Platinum Output Disruption: It Ain't Over Yet


"The platinum mining sector will now almost certainly remain the hotbed for the inter-union struggle and increased workforce instability."

As the dust begins to settle at Lonmin's Marikana platinum mine and workers drift back after the killings and walkouts, the platinum price has drifted back to a substantial discount to the gold price again. This morning the price for platinum was some $140 below that of gold, back from a deficit that had fallen to as low as the high $60s at the peak of the Lonmin upheavals.

But perhaps the quick new rise in the gold:platinum price ratio has been overdone given the amount of lost production to date, not just at Lonmin—and at Impala earlier in the year—but also at the other platinum mines in the Rustenburg area which have all been affected to some extent, as well as the potential for further loss of output ahead. Notably, the world's largest platinum miner, Anglo American Platinum (Amplats) has itself faced substantial disruption and had to temporarily suspend output for a few days and, perhaps more importantly, is still suffering in the fallout from the Marikana problems with militant miners blockading the streets and creating an atmosphere which is not conducive to their fellows returning to work. Indeed the company was reporting yesterday that only around 20% of its miners had turned up at three of its four mines in the area, with rumblings about possible even higher pay increase demands than those which faced Lonmin. Although Amplats is taking a hard line on work absences, in reality you can't just dismiss and immediately replace a large proportion of the workforce, which makes the tough statements almost unenforceable should miners stay away en masse—as Lonmin found to its cost.

But the mining companies cannot afford the kinds of pay increases being demanded. Amplats ominously stated yesterday "Anglo American Platinum's Rustenburg mining operations are already under considerable economic pressure and this illegal industrial action is making these operations even less viable."

There is still intimidation taking place in the mining townships in the area and the potential for it to spill over into more violent clashes between workers and police has not gone away—indeed it appears to remain at a high level. The potential for serious wage increase demands has also surfaced at the country's huge gold mining sector, but with South Africa no longer dominating world gold production in the way it does platinum output, the potential for disruption in the gold sector affecting that metal's price is far more limited.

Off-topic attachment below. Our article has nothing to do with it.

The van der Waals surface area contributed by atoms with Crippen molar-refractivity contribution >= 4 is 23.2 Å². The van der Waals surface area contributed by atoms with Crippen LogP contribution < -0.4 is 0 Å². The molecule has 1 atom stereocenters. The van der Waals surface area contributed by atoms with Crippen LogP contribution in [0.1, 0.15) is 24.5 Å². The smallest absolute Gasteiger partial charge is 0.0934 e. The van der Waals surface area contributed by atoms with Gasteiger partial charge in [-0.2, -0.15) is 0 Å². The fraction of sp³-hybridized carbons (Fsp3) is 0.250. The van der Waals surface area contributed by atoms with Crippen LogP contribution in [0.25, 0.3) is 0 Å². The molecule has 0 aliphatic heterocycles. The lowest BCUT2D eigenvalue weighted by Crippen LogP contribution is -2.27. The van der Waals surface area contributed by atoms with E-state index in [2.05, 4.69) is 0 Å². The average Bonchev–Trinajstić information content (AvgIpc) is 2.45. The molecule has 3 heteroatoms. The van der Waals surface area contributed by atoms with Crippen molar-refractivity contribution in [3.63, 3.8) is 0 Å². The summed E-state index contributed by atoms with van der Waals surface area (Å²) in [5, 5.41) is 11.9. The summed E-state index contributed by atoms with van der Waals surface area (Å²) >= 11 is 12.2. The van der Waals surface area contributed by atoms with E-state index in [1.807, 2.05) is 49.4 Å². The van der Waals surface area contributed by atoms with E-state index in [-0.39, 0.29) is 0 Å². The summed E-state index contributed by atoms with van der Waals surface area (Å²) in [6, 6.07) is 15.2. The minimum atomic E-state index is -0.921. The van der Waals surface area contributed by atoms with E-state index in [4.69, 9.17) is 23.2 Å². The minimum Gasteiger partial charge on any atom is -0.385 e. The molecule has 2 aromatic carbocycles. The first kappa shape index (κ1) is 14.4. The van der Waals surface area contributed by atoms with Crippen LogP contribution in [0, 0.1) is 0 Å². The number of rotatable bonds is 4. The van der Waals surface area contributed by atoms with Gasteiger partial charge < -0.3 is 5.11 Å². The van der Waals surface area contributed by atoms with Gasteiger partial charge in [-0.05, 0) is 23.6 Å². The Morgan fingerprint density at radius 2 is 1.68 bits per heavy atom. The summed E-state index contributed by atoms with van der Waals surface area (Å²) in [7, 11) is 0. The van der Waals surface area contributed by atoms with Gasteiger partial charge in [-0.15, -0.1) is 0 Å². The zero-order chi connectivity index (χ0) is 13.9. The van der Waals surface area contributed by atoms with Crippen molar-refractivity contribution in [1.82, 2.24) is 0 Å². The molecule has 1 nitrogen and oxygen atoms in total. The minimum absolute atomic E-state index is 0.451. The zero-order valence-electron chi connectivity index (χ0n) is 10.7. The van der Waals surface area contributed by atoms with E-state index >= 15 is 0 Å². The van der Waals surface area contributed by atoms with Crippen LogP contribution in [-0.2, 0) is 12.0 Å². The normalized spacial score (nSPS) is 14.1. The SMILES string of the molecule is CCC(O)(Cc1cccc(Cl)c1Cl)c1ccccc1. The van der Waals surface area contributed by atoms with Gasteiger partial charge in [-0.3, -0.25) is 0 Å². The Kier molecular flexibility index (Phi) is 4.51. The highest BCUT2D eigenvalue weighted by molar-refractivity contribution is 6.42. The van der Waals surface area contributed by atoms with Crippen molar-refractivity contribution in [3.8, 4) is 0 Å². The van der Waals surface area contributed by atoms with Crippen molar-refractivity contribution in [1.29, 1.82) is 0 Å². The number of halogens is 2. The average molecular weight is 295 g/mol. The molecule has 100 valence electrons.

What the Lonmin situation, and settlement, has done has let the genie out of the bottle. The substantial pay increases gained, even though well below the demands, will not have gone unnoticed by the other miners in the Rustenburg area and elsewhere and the potential for further pay-related walkouts in 'illegal' strikes remains high. The mining companies may have the law on their side over the strikes, but as the Marikana situation showed, a strike's 'legaility' can be totally irrelevant in the face of a determined workforce.

The union rivalry element too cannot be understated. Ostensibly the Lonmin settlements will be seen to have been achieved to a large extent by the actions of the relatively new AMCU union with the miners' traditionally dominant union, the NUM, initially completely bypassed. The mineworkers now seem to be being fed the line by the militants that the NUM has too cosy a relationship with both government and the mining companies and the latter union is already likely feeling the need to re-assert its dominance through itself becoming more militant and demanding ever steeper wage increases. The platinum mining sector will now almost certainly remain the hotbed for the inter-union struggle and increased workforce instability. The problems certainly ain't over yet!

Lawrence Williams

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